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We encourage you to contact us with any questions or concerns.

Burke Library - 3rd Floor
helpdesk@hamilton.edu

859-4181
859-4185 - fax

Video Common Issues

 

Things to consider about video . .

  • The length of the video is a major consideration.
    Videos of more than 5 minutes in length have technical and logistical issues not encountered in shorter video projects. And, a video novice can expect to spend 3 hours/minute of final project length editing original video. 
  • Camera settings are critical to success when shooting original video.
    They can have effects on your project that are nearly impossible to fix with the computer.  Be certain to ask about camera setting, audio bit rate, white balance, and and other options when you borrow a camera from the Camera Loans.
  • Special storage arrangements must be made in advance of any editing. Video requires over 10GB per hour hard drive storage.  As an example, five minutes of unedited video requires nearly 1 GB of storage space.  Edits to the video, compression formats, and delivery can require up to three times the storage space necessary for the amount of raw video being manipulated. Video should be stored, or copied to, a External Harddrive or an Hamilton College File Server at the end of each editing session.
  • File management is critical to the editing process. Digital video is composed of multiple files that must remain in a specific relationship. 
  • Digital video must be properly prepared and compressed for the intended delivery before it can be used in a presentation. 

Consult an Educational Technologist, mpc@hamilton.edu, to develop a video workflow that will meet your project needs. 

Storage

Capturing and editing video requires large amounts of high-speed digital storage – much more space and speed than the student storage server (SSS) and even some computer hard drives can provide. Video storage, whether a external harddrive or on a file server, is determined by characteristics of the intended video project.  Longer video projects or multiple projects within the semester are usually better handled by an external harddrive.  Short single video projects are often handled through specially set up file server storage accounts.  These accounts are provided in planned support efforts and should be used while working on the library computers.  Accounts for students working in groups are set up differently from those for individual projects.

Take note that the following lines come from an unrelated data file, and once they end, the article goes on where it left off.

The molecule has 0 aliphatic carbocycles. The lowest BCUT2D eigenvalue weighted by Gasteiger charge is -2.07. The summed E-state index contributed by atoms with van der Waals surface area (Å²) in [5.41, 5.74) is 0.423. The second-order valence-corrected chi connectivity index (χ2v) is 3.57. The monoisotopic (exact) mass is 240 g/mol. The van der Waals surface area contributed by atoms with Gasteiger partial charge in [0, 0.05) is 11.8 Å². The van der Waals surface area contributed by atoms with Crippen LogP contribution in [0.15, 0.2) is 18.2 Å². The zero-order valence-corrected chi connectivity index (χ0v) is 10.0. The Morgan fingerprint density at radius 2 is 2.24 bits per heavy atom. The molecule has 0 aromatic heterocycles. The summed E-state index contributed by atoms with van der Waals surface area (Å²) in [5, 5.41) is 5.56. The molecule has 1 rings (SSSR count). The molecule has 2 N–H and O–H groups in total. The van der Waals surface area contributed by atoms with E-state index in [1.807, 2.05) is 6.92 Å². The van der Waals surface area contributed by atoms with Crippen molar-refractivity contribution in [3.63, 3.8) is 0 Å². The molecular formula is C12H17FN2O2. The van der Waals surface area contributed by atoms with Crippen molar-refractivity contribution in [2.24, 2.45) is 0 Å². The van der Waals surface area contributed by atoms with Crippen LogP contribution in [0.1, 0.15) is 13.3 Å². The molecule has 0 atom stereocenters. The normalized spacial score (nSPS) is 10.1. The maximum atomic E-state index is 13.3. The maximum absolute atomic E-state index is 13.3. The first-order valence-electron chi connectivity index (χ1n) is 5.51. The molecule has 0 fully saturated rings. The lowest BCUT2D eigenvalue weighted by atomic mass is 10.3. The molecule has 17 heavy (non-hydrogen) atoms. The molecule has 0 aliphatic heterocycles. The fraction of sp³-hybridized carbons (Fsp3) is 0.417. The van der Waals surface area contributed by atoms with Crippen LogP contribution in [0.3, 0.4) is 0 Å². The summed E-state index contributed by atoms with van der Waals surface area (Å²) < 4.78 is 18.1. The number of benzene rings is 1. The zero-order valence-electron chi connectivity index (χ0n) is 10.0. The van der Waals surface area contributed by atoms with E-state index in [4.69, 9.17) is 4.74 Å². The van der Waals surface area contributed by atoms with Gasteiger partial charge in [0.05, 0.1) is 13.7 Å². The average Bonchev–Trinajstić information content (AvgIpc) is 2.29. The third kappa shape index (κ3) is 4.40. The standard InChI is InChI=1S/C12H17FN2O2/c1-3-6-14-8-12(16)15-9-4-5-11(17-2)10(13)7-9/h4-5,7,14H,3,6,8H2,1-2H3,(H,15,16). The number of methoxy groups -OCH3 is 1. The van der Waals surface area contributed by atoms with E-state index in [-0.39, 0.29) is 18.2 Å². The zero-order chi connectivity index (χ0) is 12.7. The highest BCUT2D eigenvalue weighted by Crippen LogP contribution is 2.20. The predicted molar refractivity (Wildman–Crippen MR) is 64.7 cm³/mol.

File Management

An understanding of video file structure and how to manage files between storage area and authoring area is one of our most frequently encountered “gotchas”.  Because the libraray computers are a public lab facility, the "Scratch disk" on them is intended as an editing area but not as a storage area.  Projects left on the Scratch Disk are not backed up and can be deleted by anyone who sits down at that computer.  While actually editing video the video project folder, a folder that contains all of the media to be used in your project, should be on the Scratch disk. Working from the Scatch disk ensures that pieces of your project will not be lost in transit ("dropped frames") between an external drive/network account and the computer. Students must understand their video project file structure to successfully complete video projects using our public lab resources. 
 

Delivery

The desired output method  (online viewing, DVD creation, etc.) has a significant effect upon the number of steps included in the overall assignment design.  There are also technical considerations associated with compression formats that may be dependent upon the characteristics of the footage being used.  And, the actual time it takes for the files to be converted to the desired output format can be up to three times the actual duration of the final video. Exporting a video can take anywhere from better than realtime to 10 times real time. Burning that video to DVD has additional time variables.  Allowing time for a trial presentation run on a lectern system is advised.

Video Home 

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